So, as you might have guessed, the 'Cut Backs' have started. And, to my utter surprise I feel impossible peace as I take responsibility to obey to what God calls me. This must be what it means to "surrender" to Christ. To obey when he leads, though the way does not make sense to our rational mind. But, the peace that follows the smallest step toward Christ is--well, it's practically a rush.

More to come. This is getting long, eh?

Friday, May 14, 2010

Knock, Knock Jokes

Calvin: Knock, knock, who's there?

Mommy: Who's there?

Calvin: Dinosaur

Mommy: Dinosaur who?

Calvin: Baby Dinosaur! Roar!!!

***

Charlie : (Knocks on table)

Mommy: Who's there?

Charlie: Dragon! ROOOOAAAAAARRRRRR!

Tuesday, May 11, 2010

We flipped a guitar pick. It came up Fender. And now we are pregnant.

This pregnancy wasn't a surprise, like the boys were. It was planned... Sort of.

We've always known we would like more than two children. We have various rational reasons for this, not the least of which is: Look at our boys! WHY wouldn't we want to make more children when it seems to work out SO WELL for us? They are breathtaking.

So we had talked over the fall and winter months about when we might want to stop avoiding pregnancy. We had some reasons why it was impractical to have more. For example, money. We just don't have much of that stuff. We do fine. In fact, we trust God completely that He will always provide for us. And, He has. Completely and fully. We may not own our home, but we have a safe and lovely cottage to raise our boys until that day comes. We may not drive new cars, but we have sturdy older vehicles, and a brother-in-law mechanic who takes good care of us. We don't shop at Macy's but we live in a unique area where to shop there is sort of detestable, and buying used and being creative is preferred. We can't always afford to buy organic, but we grow our own organics for free. Indeed we are blessed with plenty and with wholesomeness.

Then, there were the reasons why having another baby sooner than later was preferable. One is my health. There are things I cannot do to treat certain health conditions I have, through natural methods or otherwise, while I am pregnant or breastfeeding. Breastfeeding is SO important to me. Some of the very conditions of which I suffer are reduced in people who were breastfed. I want my boys to have the sturdy immune foundations of breastfed people. So, with the boys being just 2 years apart in age, I have been either pregnant or breastfeeding or both for 5 years. That is five years that my own health journey has taken a backseat so my boys could have the front seat. So, in some ways, having another child sooner than later would mean less years before I can work on my own health in earnest. (Now, there are other health benefits to a woman by simply going through pregnancy and lactation. My risk of breast cancer is significantly reduced now, for example, for having breastfed my sons. And my mental health and self image for having given life to our boys before, during, and after birth is through the roof. I am so grateful. To say this journey has been worthwhile, despite my health challenges, is a monumental understatement.)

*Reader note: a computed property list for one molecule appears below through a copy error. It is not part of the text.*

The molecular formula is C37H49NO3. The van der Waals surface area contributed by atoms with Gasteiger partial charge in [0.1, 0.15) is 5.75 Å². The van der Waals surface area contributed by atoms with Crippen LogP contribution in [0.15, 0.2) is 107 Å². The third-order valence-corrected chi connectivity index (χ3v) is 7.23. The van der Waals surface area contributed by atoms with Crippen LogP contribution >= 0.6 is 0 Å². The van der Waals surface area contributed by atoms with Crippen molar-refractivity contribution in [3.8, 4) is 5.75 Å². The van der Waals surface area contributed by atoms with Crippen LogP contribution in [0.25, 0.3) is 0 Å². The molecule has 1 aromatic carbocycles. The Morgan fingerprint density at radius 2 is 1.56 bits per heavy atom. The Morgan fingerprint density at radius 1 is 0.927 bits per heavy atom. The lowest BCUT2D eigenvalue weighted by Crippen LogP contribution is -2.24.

We came to a point in February where we just did not know what the best route was for our own "family planning"--something new and unfamiliar to us as our boys were not planned at all. So, we literally flipped a guitar pick. We decided if it landed on "Fender" (the inscription on one side of the pick) then we would go for it. We would try for a baby that month. If it landed on the blank side, we would think about it for a while more. Well, it landed on "Fender".

Of course the very next day we had the bright idea that we could certainly wait. We could wean Calvin (we had planned to wean him in the Spring anyway). I could work on some health stuff for a while. Then we could think about pregnancy in a few months. There is no reason all our children need to be evenly spaced. "Whew!" we thought, "That was a close one!" Ha! God had other plans, and where we thought we had narrowly escaped our biology, God stepped in and gave us this child.

Startling, but not a surprise.

To be continued...

I write this story, which is certainly more than you cared to know, because it is a story of redemption. Conception is only the beginning, and I will continue to add to it this week. I want this new little Robinson to know how healing their little life has been to our family, even if it started out as a coin flip.